Note: I also appeared on a podcast to discuss payments industry. You can find the podcast here.
PayPal is a very special company in the Silicon Valley folklore. In 1998, Peter Thiel and Max Levchin started a company called “Confinity” which later merged with X.com, which was founded by Elon Musk. Following the merger, the merged entity eventually renamed it to be “PayPal”. What followed is an incredible density of talent mostly in their 20s and 30s who all banded together to solve payments in the internet. Just four years after it was founded, PayPal came to IPO following the crash of tech bubble at ~$800 Mn valuation. Less than five months after the IPO, eBay ended up acquiring PayPal for ~$1.5 Bn. The group of people who built PayPal in those early days became later known as “PayPal Mafia”; almost none of them decided to rest on their laurels and capitalized their newfound wealth from PayPal to go onto build companies such as Tesla, SpaceX, YouTube, LinkedIn etc., and invested in tens of companies which are valued hundreds of billions today.
Almost twelve years after eBay’s acquisition of PayPal, Carl Icahn came knocking the door with a specific message in February, 2014: “We believe creating two dedicated and highly focused independent businesses would provide employees and stockholders the best opportunity to remain competitive over the long term.”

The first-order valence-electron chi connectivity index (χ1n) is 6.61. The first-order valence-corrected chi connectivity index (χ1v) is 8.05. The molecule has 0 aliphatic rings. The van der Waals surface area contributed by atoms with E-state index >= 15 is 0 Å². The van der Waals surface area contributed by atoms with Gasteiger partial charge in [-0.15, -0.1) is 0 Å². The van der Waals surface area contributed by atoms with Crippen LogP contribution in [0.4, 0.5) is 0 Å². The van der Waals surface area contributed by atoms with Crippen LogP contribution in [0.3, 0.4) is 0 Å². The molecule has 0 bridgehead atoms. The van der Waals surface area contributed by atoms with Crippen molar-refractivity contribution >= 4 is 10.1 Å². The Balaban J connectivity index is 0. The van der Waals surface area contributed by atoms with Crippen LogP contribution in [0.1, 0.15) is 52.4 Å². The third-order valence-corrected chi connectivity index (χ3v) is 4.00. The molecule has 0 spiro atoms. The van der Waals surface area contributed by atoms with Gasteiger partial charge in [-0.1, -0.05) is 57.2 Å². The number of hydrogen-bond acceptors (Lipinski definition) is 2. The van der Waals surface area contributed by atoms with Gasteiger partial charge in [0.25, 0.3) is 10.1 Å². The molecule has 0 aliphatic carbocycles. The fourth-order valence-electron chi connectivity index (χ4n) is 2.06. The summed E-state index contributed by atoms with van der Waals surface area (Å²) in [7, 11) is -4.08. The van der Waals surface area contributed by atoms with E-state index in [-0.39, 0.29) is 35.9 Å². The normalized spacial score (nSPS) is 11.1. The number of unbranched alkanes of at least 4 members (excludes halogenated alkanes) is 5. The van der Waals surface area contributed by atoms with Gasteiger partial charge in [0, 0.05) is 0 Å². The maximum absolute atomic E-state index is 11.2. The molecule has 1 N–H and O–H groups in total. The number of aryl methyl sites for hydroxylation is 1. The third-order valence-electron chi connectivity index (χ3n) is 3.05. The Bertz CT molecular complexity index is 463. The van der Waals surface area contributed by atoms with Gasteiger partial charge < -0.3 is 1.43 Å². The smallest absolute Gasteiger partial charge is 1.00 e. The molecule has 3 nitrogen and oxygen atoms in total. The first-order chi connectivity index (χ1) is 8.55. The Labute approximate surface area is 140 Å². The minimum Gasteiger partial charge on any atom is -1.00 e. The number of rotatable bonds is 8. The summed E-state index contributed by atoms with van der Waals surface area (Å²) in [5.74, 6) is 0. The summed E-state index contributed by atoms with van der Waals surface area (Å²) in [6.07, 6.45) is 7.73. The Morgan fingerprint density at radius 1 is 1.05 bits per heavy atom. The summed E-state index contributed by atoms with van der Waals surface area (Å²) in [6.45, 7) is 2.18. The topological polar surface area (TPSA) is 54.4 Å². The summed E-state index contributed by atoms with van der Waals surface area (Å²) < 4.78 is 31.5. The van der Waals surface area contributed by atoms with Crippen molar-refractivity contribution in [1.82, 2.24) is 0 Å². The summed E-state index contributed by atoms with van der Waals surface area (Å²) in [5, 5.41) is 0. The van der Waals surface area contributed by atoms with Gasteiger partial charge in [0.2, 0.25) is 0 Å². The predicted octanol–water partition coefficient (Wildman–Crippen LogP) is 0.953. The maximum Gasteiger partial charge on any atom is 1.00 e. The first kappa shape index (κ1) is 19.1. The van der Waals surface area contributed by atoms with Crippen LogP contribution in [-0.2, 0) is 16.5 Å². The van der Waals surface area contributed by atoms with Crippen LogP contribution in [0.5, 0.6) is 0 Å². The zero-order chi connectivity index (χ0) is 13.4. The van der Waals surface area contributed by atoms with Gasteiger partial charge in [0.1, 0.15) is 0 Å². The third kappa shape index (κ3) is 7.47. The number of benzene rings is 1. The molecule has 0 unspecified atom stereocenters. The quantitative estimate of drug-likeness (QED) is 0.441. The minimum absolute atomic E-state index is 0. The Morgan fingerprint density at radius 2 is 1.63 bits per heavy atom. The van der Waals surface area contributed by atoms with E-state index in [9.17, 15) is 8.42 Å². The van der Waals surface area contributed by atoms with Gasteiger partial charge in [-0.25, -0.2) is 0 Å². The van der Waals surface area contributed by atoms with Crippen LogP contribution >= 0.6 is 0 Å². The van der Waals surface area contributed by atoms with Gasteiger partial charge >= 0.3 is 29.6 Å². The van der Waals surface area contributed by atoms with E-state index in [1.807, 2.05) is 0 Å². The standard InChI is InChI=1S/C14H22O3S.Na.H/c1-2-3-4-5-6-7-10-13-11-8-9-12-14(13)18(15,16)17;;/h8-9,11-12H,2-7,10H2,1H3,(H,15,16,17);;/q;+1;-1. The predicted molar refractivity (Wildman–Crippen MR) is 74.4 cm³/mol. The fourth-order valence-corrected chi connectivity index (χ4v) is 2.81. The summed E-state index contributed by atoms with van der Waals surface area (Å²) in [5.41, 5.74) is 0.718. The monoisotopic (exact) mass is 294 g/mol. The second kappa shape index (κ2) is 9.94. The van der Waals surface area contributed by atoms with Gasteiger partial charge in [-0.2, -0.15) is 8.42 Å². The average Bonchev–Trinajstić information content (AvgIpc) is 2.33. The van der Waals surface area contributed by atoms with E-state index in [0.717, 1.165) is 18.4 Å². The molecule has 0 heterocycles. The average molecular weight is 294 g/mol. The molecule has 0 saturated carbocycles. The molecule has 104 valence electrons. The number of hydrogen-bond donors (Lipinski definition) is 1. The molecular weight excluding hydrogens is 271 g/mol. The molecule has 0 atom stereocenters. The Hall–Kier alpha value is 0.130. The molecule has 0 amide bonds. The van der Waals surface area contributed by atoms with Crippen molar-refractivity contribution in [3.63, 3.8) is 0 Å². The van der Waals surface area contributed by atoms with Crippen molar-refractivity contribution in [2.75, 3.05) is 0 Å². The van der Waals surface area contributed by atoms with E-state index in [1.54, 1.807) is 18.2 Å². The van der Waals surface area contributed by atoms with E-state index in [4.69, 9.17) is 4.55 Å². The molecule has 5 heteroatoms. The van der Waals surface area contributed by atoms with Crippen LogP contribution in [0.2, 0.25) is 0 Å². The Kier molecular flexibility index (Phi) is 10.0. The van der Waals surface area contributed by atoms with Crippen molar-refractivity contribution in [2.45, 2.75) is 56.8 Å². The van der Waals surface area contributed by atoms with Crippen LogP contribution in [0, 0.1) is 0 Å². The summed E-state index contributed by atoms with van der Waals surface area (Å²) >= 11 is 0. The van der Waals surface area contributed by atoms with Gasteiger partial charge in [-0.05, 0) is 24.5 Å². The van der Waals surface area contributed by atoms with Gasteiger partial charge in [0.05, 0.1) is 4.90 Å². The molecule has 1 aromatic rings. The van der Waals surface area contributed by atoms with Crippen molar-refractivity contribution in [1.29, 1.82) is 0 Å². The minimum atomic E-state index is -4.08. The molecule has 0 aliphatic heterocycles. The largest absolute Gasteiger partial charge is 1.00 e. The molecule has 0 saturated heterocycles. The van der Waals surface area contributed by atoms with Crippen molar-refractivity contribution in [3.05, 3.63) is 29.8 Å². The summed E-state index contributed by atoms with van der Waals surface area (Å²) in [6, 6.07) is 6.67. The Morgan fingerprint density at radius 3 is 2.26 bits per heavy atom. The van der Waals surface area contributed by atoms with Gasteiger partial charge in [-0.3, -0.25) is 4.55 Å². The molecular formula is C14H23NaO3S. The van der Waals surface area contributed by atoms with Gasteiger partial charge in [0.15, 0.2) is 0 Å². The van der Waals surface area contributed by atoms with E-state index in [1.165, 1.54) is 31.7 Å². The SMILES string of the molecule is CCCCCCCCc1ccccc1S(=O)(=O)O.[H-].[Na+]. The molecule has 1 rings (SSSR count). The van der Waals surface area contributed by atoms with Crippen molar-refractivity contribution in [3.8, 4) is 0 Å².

In his characteristically scathing letter to the eBay board, Icahn even quoted Elon Musk: “it doesn’t make sense that a global payment system is a subsidiary of an auction website…it’s as if Target owned Visa or something”
In September 2014, it was announced that PayPal would be spun out of eBay and each eBay shareholder would receive one share of PayPal. As interesting and entertaining as it might be to study, introspect, and analyze the early days of PayPal, this deep dive primarily focuses on period following the spin-off in July 2015.
Here’s the outline for this month’s deep dive:
Section 1 PayPal’s opportunity: I elaborated on the breadth of product suits of PayPal and its total addressable market. I also touched on some competitive concerns in this section.
Section 2 PayPal’s economics I segmented PayPal’s economics in three categories: unbranded processing or Braintree, Venmo, and core PayPal or branded processing. I also discussed cost structure of each of these economics and trends over the last five years.
Section 3 Management, incentives, and capital allocation: I highlighted PayPal management’s incentive structure and capital allocation decisions in this section.
Section 4 Valuation and model assumptions: Model/implied expectations are discussed here.
Section 5 Final Words: Concluding remarks on PayPal, and disclosure as well as a bit more discussion on Spotify following its investor day.